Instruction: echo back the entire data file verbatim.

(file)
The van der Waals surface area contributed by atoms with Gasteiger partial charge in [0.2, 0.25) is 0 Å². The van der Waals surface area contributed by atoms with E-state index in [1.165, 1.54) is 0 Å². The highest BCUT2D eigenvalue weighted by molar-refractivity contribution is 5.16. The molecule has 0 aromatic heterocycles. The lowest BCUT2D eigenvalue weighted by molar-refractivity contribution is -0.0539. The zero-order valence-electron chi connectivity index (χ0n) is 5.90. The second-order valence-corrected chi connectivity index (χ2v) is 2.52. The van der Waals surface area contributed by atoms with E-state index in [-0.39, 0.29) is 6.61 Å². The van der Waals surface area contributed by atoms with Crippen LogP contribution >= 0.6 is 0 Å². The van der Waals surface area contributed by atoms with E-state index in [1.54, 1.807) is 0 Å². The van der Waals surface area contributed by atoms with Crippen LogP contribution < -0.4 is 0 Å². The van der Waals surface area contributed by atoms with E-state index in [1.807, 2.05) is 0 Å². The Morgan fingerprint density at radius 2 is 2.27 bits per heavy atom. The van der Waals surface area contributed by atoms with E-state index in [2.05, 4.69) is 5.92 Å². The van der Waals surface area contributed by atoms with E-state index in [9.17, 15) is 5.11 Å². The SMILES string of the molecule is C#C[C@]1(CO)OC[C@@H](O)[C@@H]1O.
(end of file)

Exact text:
The van der Waals surface area contributed by atoms with Gasteiger partial charge in [0.2, 0.25) is 0 Å². The van der Waals surface area contributed by atoms with E-state index in [1.165, 1.54) is 0 Å². The highest BCUT2D eigenvalue weighted by molar-refractivity contribution is 5.16. The molecule has 0 aromatic heterocycles. The lowest BCUT2D eigenvalue weighted by molar-refractivity contribution is -0.0539. The zero-order valence-electron chi connectivity index (χ0n) is 5.90. The second-order valence-corrected chi connectivity index (χ2v) is 2.52. The van der Waals surface area contributed by atoms with E-state index in [-0.39, 0.29) is 6.61 Å². The van der Waals surface area contributed by atoms with Crippen LogP contribution >= 0.6 is 0 Å². The van der Waals surface area contributed by atoms with E-state index in [1.54, 1.807) is 0 Å². The van der Waals surface area contributed by atoms with Crippen LogP contribution < -0.4 is 0 Å². The van der Waals surface area contributed by atoms with E-state index in [1.807, 2.05) is 0 Å². The Morgan fingerprint density at radius 2 is 2.27 bits per heavy atom. The van der Waals surface area contributed by atoms with E-state index in [2.05, 4.69) is 5.92 Å². The van der Waals surface area contributed by atoms with E-state index in [9.17, 15) is 5.11 Å². The SMILES string of the molecule is C#C[C@]1(CO)OC[C@@H](O)[C@@H]1O.